Using an Exponent to Undo Log

What is the next step in solving this (using this method)? But there is another way which involves using the log laws (which I know how to do).

$\displaystyle \log x - \dfrac{1}{3}\log8 = \log7$

$\displaystyle 10^{\log(x)- \frac{1}{3}\log8} = 10^{\log7}$

I believe the next step involves dividing the bases of the exponents, since the exponents are subtracted.

Re: Using an Exponent to Undo Log

why r u doing this???

isnt log x=log7 +log2

use log a + log b= log ab

and find the answer

Re: Using an Exponent to Undo Log

An example of exponanted stuff:

$\displaystyle e^{\ln (2 + y^{2)}} = e^{\ln(4 + x^{2}) + C}$

$\displaystyle 2 + y^{2} = (4 + x^{2}) e^{C}$ Since adding, then multiplying comes in.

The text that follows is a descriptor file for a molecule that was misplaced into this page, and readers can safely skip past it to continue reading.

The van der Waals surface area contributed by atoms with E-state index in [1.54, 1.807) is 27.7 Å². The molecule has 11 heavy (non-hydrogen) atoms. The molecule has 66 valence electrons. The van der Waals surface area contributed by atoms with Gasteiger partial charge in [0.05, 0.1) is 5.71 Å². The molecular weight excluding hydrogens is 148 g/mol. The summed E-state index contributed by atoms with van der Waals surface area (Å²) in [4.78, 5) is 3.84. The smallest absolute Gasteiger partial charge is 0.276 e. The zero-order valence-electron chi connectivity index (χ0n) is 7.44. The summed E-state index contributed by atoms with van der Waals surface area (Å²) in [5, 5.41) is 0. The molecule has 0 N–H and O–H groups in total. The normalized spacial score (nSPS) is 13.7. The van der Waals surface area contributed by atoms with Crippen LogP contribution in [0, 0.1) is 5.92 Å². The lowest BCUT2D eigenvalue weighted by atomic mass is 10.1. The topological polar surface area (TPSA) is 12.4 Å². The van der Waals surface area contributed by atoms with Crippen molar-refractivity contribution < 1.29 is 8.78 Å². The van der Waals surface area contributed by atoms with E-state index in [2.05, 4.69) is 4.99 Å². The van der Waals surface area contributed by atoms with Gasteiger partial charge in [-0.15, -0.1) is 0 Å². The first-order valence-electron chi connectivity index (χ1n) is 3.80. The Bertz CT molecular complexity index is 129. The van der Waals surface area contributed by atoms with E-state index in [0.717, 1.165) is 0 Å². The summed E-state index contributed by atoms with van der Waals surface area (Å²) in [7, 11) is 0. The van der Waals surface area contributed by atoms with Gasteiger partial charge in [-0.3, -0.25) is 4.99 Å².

But with the other example on this page, some subtracting was in there.

Re: Using an Exponent to Undo Log

Do it with the laws of logarithms, you will get the answer straight unless you have a special purpose.

lox x - 1/3 log 8 = log 7

log x - log(8)^(1/3 ) = log 7

log x - log 2 = log 7

log ( x/2) = log 7 that will give x = 14

Re: Using an Exponent to Undo Log

Hello, Jason76!

Quote:

$\displaystyle \text{Solve for }x\!:\;\log x - \tfrac{1}{3}\log8 \:=\: \log7$

Simplify the logs *before* you exponentiate.

We have: .$\displaystyle \log x \:=\:\log 7 + \tfrac{1}{3}\log 8 $

. . . . . . . . $\displaystyle \log x \;=\;\log 7 + \log\left(8^{\frac{1}{3}}\right)$

. . . . . . . . $\displaystyle \log x \;=\;\log 7 + \log 2$

. . . . . . . . $\displaystyle \log x \;=\;\log(7\cdot2)$

. . . . . . . . $\displaystyle \log x \;=\;\log 14$

Therefore: n . $\displaystyle x \;=\;14$